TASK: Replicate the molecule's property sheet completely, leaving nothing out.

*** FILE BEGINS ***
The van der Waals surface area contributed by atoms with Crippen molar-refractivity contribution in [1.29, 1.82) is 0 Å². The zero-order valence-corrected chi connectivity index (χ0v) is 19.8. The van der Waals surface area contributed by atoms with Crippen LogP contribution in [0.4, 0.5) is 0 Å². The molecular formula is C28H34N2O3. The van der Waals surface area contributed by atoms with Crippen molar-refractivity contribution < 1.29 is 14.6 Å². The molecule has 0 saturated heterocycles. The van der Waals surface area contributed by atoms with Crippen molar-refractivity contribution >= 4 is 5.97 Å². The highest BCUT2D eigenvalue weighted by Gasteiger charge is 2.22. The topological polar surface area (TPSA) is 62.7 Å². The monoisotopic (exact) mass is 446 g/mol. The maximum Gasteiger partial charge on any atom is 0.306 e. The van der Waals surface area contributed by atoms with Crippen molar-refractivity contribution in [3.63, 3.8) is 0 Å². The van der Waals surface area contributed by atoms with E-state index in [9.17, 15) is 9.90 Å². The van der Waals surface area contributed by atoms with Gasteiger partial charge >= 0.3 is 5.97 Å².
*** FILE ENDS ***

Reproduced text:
The van der Waals surface area contributed by atoms with Crippen molar-refractivity contribution in [1.29, 1.82) is 0 Å². The zero-order valence-corrected chi connectivity index (χ0v) is 19.8. The van der Waals surface area contributed by atoms with Crippen LogP contribution in [0.4, 0.5) is 0 Å². The molecular formula is C28H34N2O3. The van der Waals surface area contributed by atoms with Crippen molar-refractivity contribution < 1.29 is 14.6 Å². The molecule has 0 saturated heterocycles. The van der Waals surface area contributed by atoms with Crippen molar-refractivity contribution >= 4 is 5.97 Å². The highest BCUT2D eigenvalue weighted by Gasteiger charge is 2.22. The topological polar surface area (TPSA) is 62.7 Å². The monoisotopic (exact) mass is 446 g/mol. The maximum Gasteiger partial charge on any atom is 0.306 e. The van der Waals surface area contributed by atoms with Crippen molar-refractivity contribution in [3.63, 3.8) is 0 Å². The van der Waals surface area contributed by atoms with E-state index in [9.17, 15) is 9.90 Å². The van der Waals surface area contributed by atoms with Gasteiger partial charge >= 0.3 is 5.97 Å².